Closing the Poor–Rich Gap in Contraceptive Use in Rwanda: Understanding the Underlying Mechanisms

Dieudonne Ndaruhuye Muhoza, University of Rwanda, Huye Charles Mulindabigwi Ruhara, University of Rwanda, Kigali

First published online:

| DOI: https://doi.org/10.1363/45e7519
Abstract / Summary

Evidence suggests that as Rwanda has strengthened its family planning program, disparities in contraceptive use by socioeconomic status have narrowed. However, the changes in these gaps, and the mechanisms that underlie them, are not well understood.


Data from the 2005, 2010 and 2015 Rwanda Demographic and Health Surveys on 19,028 in-union women aged 15–49 were analyzed to examine trends in socioeconomic disparities in contraceptive use. Descriptive statistics and multivariate regression with interaction terms were used to identify changes in these disparities, as well as to describe trends in desired fertility, and in types and sources of contraceptives used.


Between 2005 and 2015, the prevalence of modern contraceptive use rose from 11% to 48%. In the regression analysis, interaction terms indicated that prevalence increased to a lesser extent among women who were wealthy, had a least a secondary education or lived in urban areas than among those who were poor, were uneducated or lived in rural areas (odds ratios, 0.5–0.7). In parallel, declines in desired fertility were greater among women with no education than among those with at least a secondary education (by 0.7 vs. 0.5 children); among the poorest than the richest women (by 1.0 vs. 0.5 children); and among rural than urban residents (by 0.9 vs. 0.4 children).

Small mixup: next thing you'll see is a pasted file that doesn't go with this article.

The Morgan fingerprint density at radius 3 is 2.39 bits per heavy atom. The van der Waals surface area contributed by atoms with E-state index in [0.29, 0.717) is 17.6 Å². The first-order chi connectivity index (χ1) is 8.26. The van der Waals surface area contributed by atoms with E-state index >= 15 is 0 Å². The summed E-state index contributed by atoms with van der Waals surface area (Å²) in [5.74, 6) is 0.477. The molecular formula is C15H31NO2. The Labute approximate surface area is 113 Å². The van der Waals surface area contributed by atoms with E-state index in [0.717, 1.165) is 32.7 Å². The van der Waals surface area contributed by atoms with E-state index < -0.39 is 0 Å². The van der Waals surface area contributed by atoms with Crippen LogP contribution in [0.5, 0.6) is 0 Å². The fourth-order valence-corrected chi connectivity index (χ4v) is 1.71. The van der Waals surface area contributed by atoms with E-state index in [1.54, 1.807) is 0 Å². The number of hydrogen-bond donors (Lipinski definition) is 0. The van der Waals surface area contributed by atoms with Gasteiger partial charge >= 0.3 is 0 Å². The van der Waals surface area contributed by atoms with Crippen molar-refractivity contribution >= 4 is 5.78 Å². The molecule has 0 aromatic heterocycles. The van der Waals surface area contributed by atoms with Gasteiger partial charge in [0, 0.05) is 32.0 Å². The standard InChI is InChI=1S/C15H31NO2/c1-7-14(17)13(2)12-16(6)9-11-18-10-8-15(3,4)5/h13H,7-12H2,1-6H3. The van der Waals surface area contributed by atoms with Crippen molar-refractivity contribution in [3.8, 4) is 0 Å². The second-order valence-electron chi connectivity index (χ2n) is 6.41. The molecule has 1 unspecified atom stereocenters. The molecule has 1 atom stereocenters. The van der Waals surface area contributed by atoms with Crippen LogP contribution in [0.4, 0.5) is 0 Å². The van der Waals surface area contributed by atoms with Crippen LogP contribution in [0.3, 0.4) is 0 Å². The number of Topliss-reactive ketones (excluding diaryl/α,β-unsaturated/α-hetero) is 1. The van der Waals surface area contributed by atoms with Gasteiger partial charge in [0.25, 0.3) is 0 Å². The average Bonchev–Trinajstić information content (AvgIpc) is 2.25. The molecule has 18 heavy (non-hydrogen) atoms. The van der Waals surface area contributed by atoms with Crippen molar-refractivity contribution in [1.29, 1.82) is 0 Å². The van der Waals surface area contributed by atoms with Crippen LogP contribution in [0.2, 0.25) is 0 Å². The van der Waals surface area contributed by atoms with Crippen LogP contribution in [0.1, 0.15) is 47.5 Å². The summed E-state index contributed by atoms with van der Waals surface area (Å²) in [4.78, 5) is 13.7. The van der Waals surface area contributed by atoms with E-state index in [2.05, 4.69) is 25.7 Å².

The shrinking of gaps in contraceptive use by socioeconomic status coincided with narrowing of disparities in demand for children and with improvements in family planning services, suggesting that disadvantaged populations may have especially benefited from public programs to increase contraceptive access.

Author's Affiliations

Dieudonne Ndaruhuye Muhoza is senior lecturer, Department of Applied Statistics, College of Business and Economics, University of Rwanda, Huye. Charles Mulindabigwi Ruhara is lecturer, Department of Economics, College of Business and Economics, University of Rwanda, Kigali.


The views expressed in this publication do not necessarily reflect those of the Guttmacher Institute.